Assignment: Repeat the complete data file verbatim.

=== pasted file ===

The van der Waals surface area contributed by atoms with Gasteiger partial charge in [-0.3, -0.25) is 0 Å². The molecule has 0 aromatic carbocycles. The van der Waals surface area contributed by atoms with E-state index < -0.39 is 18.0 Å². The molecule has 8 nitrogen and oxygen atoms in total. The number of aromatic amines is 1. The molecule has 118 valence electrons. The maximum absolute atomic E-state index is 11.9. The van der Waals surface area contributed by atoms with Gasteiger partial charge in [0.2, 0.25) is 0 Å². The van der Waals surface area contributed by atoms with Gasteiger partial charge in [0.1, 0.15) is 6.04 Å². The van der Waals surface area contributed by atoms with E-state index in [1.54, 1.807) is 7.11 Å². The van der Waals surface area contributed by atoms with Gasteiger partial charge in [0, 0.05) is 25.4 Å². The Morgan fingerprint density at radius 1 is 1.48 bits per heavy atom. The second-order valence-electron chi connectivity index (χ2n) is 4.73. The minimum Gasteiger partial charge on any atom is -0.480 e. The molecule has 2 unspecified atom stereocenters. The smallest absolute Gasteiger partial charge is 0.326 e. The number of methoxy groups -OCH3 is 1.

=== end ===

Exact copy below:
The van der Waals surface area contributed by atoms with Gasteiger partial charge in [-0.3, -0.25) is 0 Å². The molecule has 0 aromatic carbocycles. The van der Waals surface area contributed by atoms with E-state index < -0.39 is 18.0 Å². The molecule has 8 nitrogen and oxygen atoms in total. The number of aromatic amines is 1. The molecule has 118 valence electrons. The maximum absolute atomic E-state index is 11.9. The van der Waals surface area contributed by atoms with Gasteiger partial charge in [0.2, 0.25) is 0 Å². The van der Waals surface area contributed by atoms with Gasteiger partial charge in [0.1, 0.15) is 6.04 Å². The van der Waals surface area contributed by atoms with E-state index in [1.54, 1.807) is 7.11 Å². The van der Waals surface area contributed by atoms with Gasteiger partial charge in [0, 0.05) is 25.4 Å². The Morgan fingerprint density at radius 1 is 1.48 bits per heavy atom. The second-order valence-electron chi connectivity index (χ2n) is 4.73. The minimum Gasteiger partial charge on any atom is -0.480 e. The molecule has 2 unspecified atom stereocenters. The smallest absolute Gasteiger partial charge is 0.326 e. The number of methoxy groups -OCH3 is 1.